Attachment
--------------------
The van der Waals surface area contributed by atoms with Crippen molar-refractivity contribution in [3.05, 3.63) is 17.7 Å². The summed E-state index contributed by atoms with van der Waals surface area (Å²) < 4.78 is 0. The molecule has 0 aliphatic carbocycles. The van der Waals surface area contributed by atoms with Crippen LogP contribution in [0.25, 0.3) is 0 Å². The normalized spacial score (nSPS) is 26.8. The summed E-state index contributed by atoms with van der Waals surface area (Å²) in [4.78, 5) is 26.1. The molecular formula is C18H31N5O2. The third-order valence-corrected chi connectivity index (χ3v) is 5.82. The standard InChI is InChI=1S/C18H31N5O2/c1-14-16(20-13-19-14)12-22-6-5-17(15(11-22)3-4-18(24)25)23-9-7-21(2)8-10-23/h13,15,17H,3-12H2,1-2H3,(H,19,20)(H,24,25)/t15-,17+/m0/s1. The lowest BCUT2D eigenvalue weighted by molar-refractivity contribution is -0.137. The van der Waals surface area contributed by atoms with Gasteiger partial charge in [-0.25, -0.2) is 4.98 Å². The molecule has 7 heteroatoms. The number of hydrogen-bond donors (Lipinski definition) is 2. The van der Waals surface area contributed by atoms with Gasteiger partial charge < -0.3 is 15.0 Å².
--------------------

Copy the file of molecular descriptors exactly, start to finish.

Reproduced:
The van der Waals surface area contributed by atoms with Crippen molar-refractivity contribution in [3.05, 3.63) is 17.7 Å². The summed E-state index contributed by atoms with van der Waals surface area (Å²) < 4.78 is 0. The molecule has 0 aliphatic carbocycles. The van der Waals surface area contributed by atoms with Crippen LogP contribution in [0.25, 0.3) is 0 Å². The normalized spacial score (nSPS) is 26.8. The summed E-state index contributed by atoms with van der Waals surface area (Å²) in [4.78, 5) is 26.1. The molecular formula is C18H31N5O2. The third-order valence-corrected chi connectivity index (χ3v) is 5.82. The standard InChI is InChI=1S/C18H31N5O2/c1-14-16(20-13-19-14)12-22-6-5-17(15(11-22)3-4-18(24)25)23-9-7-21(2)8-10-23/h13,15,17H,3-12H2,1-2H3,(H,19,20)(H,24,25)/t15-,17+/m0/s1. The lowest BCUT2D eigenvalue weighted by molar-refractivity contribution is -0.137. The van der Waals surface area contributed by atoms with Gasteiger partial charge in [-0.25, -0.2) is 4.98 Å². The molecule has 7 heteroatoms. The number of hydrogen-bond donors (Lipinski definition) is 2. The van der Waals surface area contributed by atoms with Gasteiger partial charge < -0.3 is 15.0 Å².